Determination. I’m excited by the challenge. I like doing things that look difficult and succeeding. I like puzzles. I like figuring out what makes a baby tick. It’s the competitor in me I guess. “Gosh darn it I WILL get you to gain weight or I’ll die trying!” I like taking a broken, tiny, helpless baby and seeing him or her transform before our very eyes into a smiling, chubby, babbling little person. There’s no feeling like it. I’m a fixer, Jed’s a shepherd- so I tackle the practical, medical side of things and Jed provides the heavy dose of lovin’ with a cherry on top.
When we got the call to take baby #1, whom we’ll call Baby Y, months earlier than we had planned and left the hospital with her we felt all of those emotions. I remember sitting in the back seat of the car with her while Jed drove- just like we did with each of our biological kids. I also remember she screamed the WHOLE WAY HOME. Ha! Any sense of heroism or romanticism flew out the window about 20 miles down the freeway.
I’ve heard from many different foster parents that your first placement (foster child) is special. I’ll have to agree. Baby Y holds a very special place in our hearts, as do each of our babes. But there is just something extra special about your first. We learned with Baby Y what it feels like to love a baby so much it hurts, and at the same time know deep down she belongs to someone else. Her beautiful cheeks, her smell, everything about her will forever be imprinted in my mind. She was our first love.
That foster babe love is a hard thing to describe. The number one line I’ve heard from others when they hear we’re foster parents is “I could never do that. I could never give them back. That would be so hard.” Let me tell you something. It IS so hard. It is the hardest thing I’ve ever done in my life. But that’s what these babies, these children need. They need someone who will love them till it hurts and keep on loving, all the while KNOWING that you have to give them back. Are you kidding me? Of course, it hurts when they leave. To me, at different times it has felt like a death. Most of the time we know we will never see that child again. Like Baby G, one of our boys. We had him for the first 4 months of his life. We picked him up straight from the hospital. We swaddled him and walked him at night while he shook from withdrawals. We were there to see his first smile, to give him his first “at-home” bath. We were his world, and he was our sweet little boy, and then “poof” he was out of our lives and we’ve never heard about him again. I know he will probably never know about us, but we will never forget him. He is a part of our story forever. So, yes, we mourn when they leave. We cry, we talk, we cry some more. We find a teeny stray sock in the wash and we cry some more. We have pity parties and watch sad movies alone in the dark on the couch (okay, so yes, I did that once….not a moment I’m proud of…anyway….) I always think somehow it should be easier because we always know it’s coming. But it’s never easier, not if you’ve loved them right.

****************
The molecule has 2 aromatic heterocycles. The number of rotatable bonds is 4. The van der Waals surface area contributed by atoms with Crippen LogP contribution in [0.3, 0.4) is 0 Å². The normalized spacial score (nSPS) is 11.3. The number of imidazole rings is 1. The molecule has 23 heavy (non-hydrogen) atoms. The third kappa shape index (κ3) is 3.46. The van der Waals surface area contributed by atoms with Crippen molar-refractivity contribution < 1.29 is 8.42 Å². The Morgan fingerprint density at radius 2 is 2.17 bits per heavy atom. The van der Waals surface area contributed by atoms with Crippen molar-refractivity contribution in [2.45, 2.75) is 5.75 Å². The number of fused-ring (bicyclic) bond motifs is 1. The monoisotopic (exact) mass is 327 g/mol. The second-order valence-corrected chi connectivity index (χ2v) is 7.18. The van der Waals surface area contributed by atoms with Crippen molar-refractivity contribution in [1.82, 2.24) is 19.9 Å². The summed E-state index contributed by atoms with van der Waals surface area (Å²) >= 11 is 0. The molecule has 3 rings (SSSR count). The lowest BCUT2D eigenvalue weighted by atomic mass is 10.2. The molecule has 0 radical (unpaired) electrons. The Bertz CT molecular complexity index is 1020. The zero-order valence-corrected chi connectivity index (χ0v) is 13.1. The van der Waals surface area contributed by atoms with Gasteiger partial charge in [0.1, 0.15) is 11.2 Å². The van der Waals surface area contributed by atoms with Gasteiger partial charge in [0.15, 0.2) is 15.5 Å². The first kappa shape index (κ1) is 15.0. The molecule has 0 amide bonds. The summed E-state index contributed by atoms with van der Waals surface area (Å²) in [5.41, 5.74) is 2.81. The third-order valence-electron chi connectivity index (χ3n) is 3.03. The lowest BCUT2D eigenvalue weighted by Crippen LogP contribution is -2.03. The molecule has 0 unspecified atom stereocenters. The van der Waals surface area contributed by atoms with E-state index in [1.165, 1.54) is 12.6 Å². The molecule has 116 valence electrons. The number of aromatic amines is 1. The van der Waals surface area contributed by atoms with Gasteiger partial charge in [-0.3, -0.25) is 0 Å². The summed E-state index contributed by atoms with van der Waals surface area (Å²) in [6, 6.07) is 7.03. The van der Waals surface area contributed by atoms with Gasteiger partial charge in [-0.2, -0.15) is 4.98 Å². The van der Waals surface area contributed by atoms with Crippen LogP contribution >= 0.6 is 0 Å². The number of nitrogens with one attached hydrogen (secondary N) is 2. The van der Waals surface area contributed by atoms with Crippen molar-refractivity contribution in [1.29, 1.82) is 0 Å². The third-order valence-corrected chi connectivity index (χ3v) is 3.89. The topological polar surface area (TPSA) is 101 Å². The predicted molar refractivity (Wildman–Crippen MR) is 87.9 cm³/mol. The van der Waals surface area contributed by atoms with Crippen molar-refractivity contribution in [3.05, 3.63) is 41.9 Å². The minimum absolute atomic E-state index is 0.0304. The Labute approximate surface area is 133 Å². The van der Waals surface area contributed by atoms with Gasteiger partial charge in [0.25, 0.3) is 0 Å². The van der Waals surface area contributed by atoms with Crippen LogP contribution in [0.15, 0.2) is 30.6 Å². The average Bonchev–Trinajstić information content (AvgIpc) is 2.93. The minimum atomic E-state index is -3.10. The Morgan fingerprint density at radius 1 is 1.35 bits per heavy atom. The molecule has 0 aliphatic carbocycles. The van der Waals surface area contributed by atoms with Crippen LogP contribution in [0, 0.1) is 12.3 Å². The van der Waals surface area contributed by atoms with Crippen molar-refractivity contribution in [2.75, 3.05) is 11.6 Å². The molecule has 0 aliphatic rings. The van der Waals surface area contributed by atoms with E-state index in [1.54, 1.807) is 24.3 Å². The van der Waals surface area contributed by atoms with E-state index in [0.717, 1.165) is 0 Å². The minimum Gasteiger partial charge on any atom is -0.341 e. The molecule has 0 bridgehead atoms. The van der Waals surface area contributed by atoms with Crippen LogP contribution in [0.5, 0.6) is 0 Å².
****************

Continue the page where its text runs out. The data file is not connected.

I feel it, when I sorrow most;
‘Tis better to have loved and lost
Than never to have loved at all.”